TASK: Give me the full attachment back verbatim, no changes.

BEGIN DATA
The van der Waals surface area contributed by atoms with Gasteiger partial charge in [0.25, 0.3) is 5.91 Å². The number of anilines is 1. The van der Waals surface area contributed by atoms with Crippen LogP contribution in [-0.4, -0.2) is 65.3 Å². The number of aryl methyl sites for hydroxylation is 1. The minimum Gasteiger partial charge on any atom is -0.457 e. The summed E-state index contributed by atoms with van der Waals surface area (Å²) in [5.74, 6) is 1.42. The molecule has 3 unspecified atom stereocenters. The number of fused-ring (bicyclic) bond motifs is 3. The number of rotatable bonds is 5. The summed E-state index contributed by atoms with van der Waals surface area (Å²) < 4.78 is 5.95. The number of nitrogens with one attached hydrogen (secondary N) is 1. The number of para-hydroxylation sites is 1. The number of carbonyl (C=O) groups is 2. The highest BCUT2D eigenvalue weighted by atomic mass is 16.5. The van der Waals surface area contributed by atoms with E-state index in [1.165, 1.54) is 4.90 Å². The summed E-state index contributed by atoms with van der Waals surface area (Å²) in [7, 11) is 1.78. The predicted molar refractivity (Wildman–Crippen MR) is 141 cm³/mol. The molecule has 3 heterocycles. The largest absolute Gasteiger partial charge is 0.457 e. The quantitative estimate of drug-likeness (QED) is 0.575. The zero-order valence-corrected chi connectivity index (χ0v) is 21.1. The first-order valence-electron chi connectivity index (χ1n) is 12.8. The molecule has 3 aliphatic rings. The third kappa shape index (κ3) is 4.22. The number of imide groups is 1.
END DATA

The van der Waals surface area contributed by atoms with Gasteiger partial charge in [0.25, 0.3) is 5.91 Å². The number of anilines is 1. The van der Waals surface area contributed by atoms with Crippen LogP contribution in [-0.4, -0.2) is 65.3 Å². The number of aryl methyl sites for hydroxylation is 1. The minimum Gasteiger partial charge on any atom is -0.457 e. The summed E-state index contributed by atoms with van der Waals surface area (Å²) in [5.74, 6) is 1.42. The molecule has 3 unspecified atom stereocenters. The number of fused-ring (bicyclic) bond motifs is 3. The number of rotatable bonds is 5. The summed E-state index contributed by atoms with van der Waals surface area (Å²) < 4.78 is 5.95. The number of nitrogens with one attached hydrogen (secondary N) is 1. The number of para-hydroxylation sites is 1. The number of carbonyl (C=O) groups is 2. The highest BCUT2D eigenvalue weighted by atomic mass is 16.5. The van der Waals surface area contributed by atoms with E-state index in [1.165, 1.54) is 4.90 Å². The summed E-state index contributed by atoms with van der Waals surface area (Å²) in [7, 11) is 1.78. The predicted molar refractivity (Wildman–Crippen MR) is 141 cm³/mol. The molecule has 3 heterocycles. The largest absolute Gasteiger partial charge is 0.457 e. The quantitative estimate of drug-likeness (QED) is 0.575. The zero-order valence-corrected chi connectivity index (χ0v) is 21.1. The first-order valence-electron chi connectivity index (χ1n) is 12.8. The molecule has 3 aliphatic rings. The third kappa shape index (κ3) is 4.22. The number of imide groups is 1.